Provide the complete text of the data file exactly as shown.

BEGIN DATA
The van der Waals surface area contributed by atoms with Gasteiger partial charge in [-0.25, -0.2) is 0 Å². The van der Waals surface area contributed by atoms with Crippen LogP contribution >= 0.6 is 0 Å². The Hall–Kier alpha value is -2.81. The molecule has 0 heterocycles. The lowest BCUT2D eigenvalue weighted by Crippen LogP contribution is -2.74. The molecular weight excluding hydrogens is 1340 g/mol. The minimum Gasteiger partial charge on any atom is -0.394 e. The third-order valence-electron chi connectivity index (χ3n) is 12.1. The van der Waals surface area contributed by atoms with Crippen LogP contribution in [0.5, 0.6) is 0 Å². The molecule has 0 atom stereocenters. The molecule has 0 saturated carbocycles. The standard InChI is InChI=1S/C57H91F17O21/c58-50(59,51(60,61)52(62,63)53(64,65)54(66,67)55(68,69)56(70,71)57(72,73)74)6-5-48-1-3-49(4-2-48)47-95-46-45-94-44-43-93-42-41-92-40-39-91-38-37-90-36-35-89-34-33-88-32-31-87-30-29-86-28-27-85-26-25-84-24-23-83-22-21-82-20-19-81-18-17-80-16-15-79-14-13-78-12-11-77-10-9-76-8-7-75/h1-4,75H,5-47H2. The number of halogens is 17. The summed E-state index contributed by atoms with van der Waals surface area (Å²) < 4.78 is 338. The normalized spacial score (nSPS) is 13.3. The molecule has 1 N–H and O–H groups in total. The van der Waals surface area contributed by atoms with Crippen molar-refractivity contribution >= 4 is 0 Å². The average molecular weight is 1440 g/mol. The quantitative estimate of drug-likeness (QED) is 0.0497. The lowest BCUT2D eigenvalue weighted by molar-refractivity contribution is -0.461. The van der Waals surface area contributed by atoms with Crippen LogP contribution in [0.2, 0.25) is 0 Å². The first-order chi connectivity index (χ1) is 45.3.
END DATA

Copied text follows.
The van der Waals surface area contributed by atoms with Gasteiger partial charge in [-0.25, -0.2) is 0 Å². The van der Waals surface area contributed by atoms with Crippen LogP contribution >= 0.6 is 0 Å². The Hall–Kier alpha value is -2.81. The molecule has 0 heterocycles. The lowest BCUT2D eigenvalue weighted by Crippen LogP contribution is -2.74. The molecular weight excluding hydrogens is 1340 g/mol. The minimum Gasteiger partial charge on any atom is -0.394 e. The third-order valence-electron chi connectivity index (χ3n) is 12.1. The van der Waals surface area contributed by atoms with Crippen LogP contribution in [0.5, 0.6) is 0 Å². The molecule has 0 atom stereocenters. The molecule has 0 saturated carbocycles. The standard InChI is InChI=1S/C57H91F17O21/c58-50(59,51(60,61)52(62,63)53(64,65)54(66,67)55(68,69)56(70,71)57(72,73)74)6-5-48-1-3-49(4-2-48)47-95-46-45-94-44-43-93-42-41-92-40-39-91-38-37-90-36-35-89-34-33-88-32-31-87-30-29-86-28-27-85-26-25-84-24-23-83-22-21-82-20-19-81-18-17-80-16-15-79-14-13-78-12-11-77-10-9-76-8-7-75/h1-4,75H,5-47H2. The number of halogens is 17. The summed E-state index contributed by atoms with van der Waals surface area (Å²) < 4.78 is 338. The normalized spacial score (nSPS) is 13.3. The molecule has 1 N–H and O–H groups in total. The van der Waals surface area contributed by atoms with Crippen molar-refractivity contribution >= 4 is 0 Å². The average molecular weight is 1440 g/mol. The quantitative estimate of drug-likeness (QED) is 0.0497. The lowest BCUT2D eigenvalue weighted by molar-refractivity contribution is -0.461. The van der Waals surface area contributed by atoms with Crippen LogP contribution in [0.2, 0.25) is 0 Å². The first-order chi connectivity index (χ1) is 45.3.